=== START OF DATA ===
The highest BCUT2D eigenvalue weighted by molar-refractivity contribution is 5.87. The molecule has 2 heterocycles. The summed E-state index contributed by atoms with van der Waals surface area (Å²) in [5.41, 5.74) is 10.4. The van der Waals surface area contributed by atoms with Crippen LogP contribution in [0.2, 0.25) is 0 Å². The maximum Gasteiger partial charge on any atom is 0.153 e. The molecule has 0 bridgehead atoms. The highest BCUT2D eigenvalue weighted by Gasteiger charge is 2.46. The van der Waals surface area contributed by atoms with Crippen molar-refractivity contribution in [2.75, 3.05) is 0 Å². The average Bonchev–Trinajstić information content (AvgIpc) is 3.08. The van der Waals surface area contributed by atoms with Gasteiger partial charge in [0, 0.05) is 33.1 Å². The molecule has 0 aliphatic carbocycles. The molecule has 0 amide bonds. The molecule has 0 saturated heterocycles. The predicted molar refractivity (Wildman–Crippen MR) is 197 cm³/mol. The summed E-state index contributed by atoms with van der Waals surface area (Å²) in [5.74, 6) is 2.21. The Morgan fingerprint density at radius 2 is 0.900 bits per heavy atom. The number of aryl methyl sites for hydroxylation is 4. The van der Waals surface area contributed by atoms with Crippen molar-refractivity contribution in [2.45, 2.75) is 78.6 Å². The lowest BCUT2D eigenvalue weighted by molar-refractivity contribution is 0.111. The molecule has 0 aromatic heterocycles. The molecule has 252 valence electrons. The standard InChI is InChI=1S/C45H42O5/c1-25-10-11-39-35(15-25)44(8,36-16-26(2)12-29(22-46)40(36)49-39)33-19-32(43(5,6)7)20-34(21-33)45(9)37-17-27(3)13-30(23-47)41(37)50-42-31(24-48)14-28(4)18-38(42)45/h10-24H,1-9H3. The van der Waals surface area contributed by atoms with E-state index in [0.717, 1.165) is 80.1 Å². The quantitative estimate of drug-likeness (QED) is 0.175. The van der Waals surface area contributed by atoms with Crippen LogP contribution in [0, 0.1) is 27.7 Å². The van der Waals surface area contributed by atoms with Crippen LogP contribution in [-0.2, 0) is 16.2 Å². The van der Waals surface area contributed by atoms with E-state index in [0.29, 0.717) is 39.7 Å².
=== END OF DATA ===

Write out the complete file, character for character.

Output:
The highest BCUT2D eigenvalue weighted by molar-refractivity contribution is 5.87. The molecule has 2 heterocycles. The summed E-state index contributed by atoms with van der Waals surface area (Å²) in [5.41, 5.74) is 10.4. The van der Waals surface area contributed by atoms with Crippen LogP contribution in [0.2, 0.25) is 0 Å². The maximum Gasteiger partial charge on any atom is 0.153 e. The molecule has 0 bridgehead atoms. The highest BCUT2D eigenvalue weighted by Gasteiger charge is 2.46. The van der Waals surface area contributed by atoms with Crippen molar-refractivity contribution in [2.75, 3.05) is 0 Å². The average Bonchev–Trinajstić information content (AvgIpc) is 3.08. The van der Waals surface area contributed by atoms with Gasteiger partial charge in [0, 0.05) is 33.1 Å². The molecule has 0 aliphatic carbocycles. The molecule has 0 amide bonds. The molecule has 0 saturated heterocycles. The predicted molar refractivity (Wildman–Crippen MR) is 197 cm³/mol. The summed E-state index contributed by atoms with van der Waals surface area (Å²) in [5.74, 6) is 2.21. The Morgan fingerprint density at radius 2 is 0.900 bits per heavy atom. The number of aryl methyl sites for hydroxylation is 4. The van der Waals surface area contributed by atoms with Crippen molar-refractivity contribution in [2.45, 2.75) is 78.6 Å². The lowest BCUT2D eigenvalue weighted by molar-refractivity contribution is 0.111. The molecule has 0 aromatic heterocycles. The molecule has 252 valence electrons. The standard InChI is InChI=1S/C45H42O5/c1-25-10-11-39-35(15-25)44(8,36-16-26(2)12-29(22-46)40(36)49-39)33-19-32(43(5,6)7)20-34(21-33)45(9)37-17-27(3)13-30(23-47)41(37)50-42-31(24-48)14-28(4)18-38(42)45/h10-24H,1-9H3. The van der Waals surface area contributed by atoms with E-state index in [0.717, 1.165) is 80.1 Å². The quantitative estimate of drug-likeness (QED) is 0.175. The van der Waals surface area contributed by atoms with Crippen LogP contribution in [0, 0.1) is 27.7 Å². The van der Waals surface area contributed by atoms with Crippen LogP contribution in [-0.2, 0) is 16.2 Å². The van der Waals surface area contributed by atoms with E-state index in [0.29, 0.717) is 39.7 Å².